A New York federal judge on Wednesday postponed the annual meeting of ICN Pharmaceuticals Inc. until Feb. 1, allowing dissident stockholder Rafi M. Khan more time to revive his twice-foiled drive to oust the Costa Mesa drug company's board of directors.
U.S. District Judge John Sprizzo also said that he has referred the Khan case to the U.S. Attorney's office in New York so officials can investigate the 43-year-old stockbroker's conduct and determine whether he violated laws during ongoing hearings on the ICN takeover attempt.
"This case is going to become a career" for Khan, Sprizzo said after rescheduling the ICN meeting to next year.
The shareholders meeting, originally set for early May, was first put on indefinite hold in the summer and then postponed until Dec. 15 after Khan was given the go-ahead by the U.S. Securities and Exchange Commission to launch a proxy battle to unseat ICN Chairman Milan Panic and the Costa Mesa-based firm's other eight board members.
Rafi M. Khan
Khan had first attempted to launch a proxy battle in April, but was temporarily blocked by Sprizzo. An appeals court later reversed that decision.
Khan, who owns 120,00 shares of ICN stock, maintains that the company's top executives, including Panic, have mismanaged the firm and lived extravagant lives at the expense of shareholders. He promises not to draw a salary if he is elected to the board.
Company officials, however, have painted Kahn as an opportunistic stockbroker with no management experience who wants to take over the company for personal gain--not to better shareholders' investments.
Wednesday's hearing in U.S. District Court was held after Sprizzo stopped Khan's latest signature-gathering attempt on Nov. 26, ruling that Khan was involved in a 1986 scheme to defraud the British government by illegally purchasing an excessive number of shares during the privatization of British Gas PLC.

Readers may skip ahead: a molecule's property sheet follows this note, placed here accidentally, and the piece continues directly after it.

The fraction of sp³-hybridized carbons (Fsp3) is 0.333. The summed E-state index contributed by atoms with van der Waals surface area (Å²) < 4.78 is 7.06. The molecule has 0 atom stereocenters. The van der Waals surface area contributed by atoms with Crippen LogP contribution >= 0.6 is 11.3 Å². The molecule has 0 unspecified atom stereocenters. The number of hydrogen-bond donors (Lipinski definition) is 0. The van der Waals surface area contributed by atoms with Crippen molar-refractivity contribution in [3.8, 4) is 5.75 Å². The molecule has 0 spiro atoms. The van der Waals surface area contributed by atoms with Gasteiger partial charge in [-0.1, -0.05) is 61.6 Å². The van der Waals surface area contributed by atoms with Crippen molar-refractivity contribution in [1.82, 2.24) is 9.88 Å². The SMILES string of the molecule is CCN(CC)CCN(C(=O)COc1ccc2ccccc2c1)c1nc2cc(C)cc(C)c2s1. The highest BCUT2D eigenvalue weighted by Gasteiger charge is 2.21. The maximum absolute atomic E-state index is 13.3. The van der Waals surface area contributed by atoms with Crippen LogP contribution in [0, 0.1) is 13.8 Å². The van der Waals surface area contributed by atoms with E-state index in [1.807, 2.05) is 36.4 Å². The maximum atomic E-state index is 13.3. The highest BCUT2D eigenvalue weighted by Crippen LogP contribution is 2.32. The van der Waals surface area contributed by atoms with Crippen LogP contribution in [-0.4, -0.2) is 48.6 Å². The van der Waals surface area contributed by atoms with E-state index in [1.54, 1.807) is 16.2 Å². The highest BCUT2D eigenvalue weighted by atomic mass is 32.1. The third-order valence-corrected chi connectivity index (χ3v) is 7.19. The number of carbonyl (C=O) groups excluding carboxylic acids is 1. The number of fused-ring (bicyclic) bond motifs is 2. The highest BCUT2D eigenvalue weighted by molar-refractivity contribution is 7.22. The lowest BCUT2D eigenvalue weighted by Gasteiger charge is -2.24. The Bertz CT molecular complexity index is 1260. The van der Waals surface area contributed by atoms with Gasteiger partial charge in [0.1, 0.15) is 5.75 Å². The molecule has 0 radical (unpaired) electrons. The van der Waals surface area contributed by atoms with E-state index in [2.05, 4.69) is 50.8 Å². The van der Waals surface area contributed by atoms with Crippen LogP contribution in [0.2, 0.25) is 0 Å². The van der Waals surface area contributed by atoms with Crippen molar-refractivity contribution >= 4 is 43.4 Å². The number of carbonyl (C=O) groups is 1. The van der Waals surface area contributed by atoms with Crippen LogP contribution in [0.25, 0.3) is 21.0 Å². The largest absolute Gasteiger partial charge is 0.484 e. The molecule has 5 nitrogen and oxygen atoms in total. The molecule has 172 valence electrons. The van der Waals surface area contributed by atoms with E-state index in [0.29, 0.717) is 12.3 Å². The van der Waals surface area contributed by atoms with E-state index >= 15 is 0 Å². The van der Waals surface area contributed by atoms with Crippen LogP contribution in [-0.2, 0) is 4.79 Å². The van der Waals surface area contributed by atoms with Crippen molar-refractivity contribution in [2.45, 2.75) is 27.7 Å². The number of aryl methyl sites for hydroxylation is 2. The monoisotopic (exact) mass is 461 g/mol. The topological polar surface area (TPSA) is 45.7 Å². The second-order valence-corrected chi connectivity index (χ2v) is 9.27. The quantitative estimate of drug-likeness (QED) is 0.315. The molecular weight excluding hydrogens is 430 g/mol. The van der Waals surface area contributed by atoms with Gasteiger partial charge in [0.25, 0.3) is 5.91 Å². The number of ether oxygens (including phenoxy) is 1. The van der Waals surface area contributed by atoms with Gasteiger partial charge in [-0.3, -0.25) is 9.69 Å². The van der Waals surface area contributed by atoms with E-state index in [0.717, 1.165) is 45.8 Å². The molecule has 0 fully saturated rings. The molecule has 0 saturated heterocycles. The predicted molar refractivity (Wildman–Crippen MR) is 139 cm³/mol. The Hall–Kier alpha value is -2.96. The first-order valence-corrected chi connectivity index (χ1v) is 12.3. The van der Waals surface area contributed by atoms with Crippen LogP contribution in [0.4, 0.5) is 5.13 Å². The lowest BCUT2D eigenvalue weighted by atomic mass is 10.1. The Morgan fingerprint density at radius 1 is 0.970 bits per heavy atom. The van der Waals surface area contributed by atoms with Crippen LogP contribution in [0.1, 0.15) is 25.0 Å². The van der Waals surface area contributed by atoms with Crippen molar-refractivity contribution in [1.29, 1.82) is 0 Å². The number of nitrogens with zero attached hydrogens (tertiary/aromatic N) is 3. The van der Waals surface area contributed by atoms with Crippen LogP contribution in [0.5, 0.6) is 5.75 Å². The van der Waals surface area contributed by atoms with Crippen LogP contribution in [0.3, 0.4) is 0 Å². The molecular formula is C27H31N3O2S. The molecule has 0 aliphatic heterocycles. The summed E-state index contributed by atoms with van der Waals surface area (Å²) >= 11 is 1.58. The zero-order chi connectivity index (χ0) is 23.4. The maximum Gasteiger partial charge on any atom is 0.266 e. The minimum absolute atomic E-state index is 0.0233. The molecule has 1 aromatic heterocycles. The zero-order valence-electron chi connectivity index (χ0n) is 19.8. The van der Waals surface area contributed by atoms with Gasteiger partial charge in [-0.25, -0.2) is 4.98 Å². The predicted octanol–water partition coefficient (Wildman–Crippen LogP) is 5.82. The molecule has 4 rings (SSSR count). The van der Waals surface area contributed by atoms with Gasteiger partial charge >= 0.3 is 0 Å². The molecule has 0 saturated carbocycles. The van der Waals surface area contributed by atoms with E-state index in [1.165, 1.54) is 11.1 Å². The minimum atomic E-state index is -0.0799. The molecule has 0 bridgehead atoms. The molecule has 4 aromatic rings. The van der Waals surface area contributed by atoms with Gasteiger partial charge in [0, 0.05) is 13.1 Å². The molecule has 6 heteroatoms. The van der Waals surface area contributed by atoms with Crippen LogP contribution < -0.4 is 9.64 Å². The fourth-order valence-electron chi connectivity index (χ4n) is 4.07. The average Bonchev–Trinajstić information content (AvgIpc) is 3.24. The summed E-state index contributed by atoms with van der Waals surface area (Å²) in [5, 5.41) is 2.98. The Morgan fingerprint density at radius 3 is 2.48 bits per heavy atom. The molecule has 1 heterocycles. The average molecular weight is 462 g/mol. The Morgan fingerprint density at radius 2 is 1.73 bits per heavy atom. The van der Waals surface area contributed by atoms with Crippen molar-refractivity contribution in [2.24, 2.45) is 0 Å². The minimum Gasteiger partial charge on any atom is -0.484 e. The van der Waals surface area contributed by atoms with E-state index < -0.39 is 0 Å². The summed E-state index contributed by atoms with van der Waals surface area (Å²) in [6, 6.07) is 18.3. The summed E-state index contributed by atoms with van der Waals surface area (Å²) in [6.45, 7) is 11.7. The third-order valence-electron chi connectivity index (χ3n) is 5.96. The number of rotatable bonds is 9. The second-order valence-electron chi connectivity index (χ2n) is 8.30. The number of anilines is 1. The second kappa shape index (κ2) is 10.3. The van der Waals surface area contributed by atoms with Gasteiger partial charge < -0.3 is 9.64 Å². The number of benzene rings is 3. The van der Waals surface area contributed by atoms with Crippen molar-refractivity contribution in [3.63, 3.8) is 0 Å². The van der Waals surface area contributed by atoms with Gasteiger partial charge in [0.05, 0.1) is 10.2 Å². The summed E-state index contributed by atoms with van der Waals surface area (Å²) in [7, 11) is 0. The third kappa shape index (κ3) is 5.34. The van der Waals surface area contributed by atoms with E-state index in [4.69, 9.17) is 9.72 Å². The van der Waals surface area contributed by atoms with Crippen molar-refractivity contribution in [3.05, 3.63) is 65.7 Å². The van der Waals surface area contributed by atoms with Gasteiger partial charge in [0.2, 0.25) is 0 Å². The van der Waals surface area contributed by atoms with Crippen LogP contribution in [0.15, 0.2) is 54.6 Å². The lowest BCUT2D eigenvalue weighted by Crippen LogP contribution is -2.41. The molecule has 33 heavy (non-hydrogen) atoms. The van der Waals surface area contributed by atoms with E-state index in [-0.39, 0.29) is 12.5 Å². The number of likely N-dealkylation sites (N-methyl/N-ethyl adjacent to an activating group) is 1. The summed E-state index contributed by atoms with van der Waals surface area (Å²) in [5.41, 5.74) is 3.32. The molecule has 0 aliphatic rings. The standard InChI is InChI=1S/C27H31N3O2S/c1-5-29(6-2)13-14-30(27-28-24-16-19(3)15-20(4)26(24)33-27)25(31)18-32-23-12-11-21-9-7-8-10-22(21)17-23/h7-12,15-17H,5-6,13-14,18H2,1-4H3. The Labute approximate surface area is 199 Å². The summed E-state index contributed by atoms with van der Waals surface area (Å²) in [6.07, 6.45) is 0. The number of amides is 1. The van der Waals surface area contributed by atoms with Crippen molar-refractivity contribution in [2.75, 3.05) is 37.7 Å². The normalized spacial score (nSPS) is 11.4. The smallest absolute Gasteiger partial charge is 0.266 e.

Sprizzo also ruled that Khan hid his involvement in the British Gas scheme from the SEC when it approved his proxy solicitation application in October. Khan's first cousin, Tahir Khan, and another Khan associate were later convicted in the scheme and were ordered to pay fines.
ICN attorneys successfully argued that Khan, who was never charged, was the scheme's ringleader. They persuaded Sprizzo to derail Khan's proxy fight, nullifying signatures he had already garnered.
But Sprizzo and attorneys in the case on Wednesday worked out a deal in which Khan would amend his written statements to the SEC to reflect the judge's ruling on Khan's participation in the scheme and Khan's denial of any wrongdoing.
Khan's attorney, Robert Hasday, said that his client should be ready to renew his attempt to remove the ICN board by early next week and would be sending out amended proxy statements to shareholders.
"We will file revised materials at the SEC, and we will continue with the proxy fight," Hasday said.
The lawyer also said that he would be filing an appeal of Sprizzo's ruling that Khan was involved in the British Gas scheme. "His finding was very curious," Hasday said.
But ICN spokesman David Calef said company lawyers maintain that Khan was indeed involved in the scheme and that a Scotland Yard investigator testified to Sprizzo that she would arrest Khan if he returned to England.
Khan's case referral to the U.S. Attorney's office could launch a probe into whether Khan lied on the stand during his Nov. 26 testimony when he denied any wrongdoing. Officials at the U.S. Attorney's office were not available Wednesday for comment.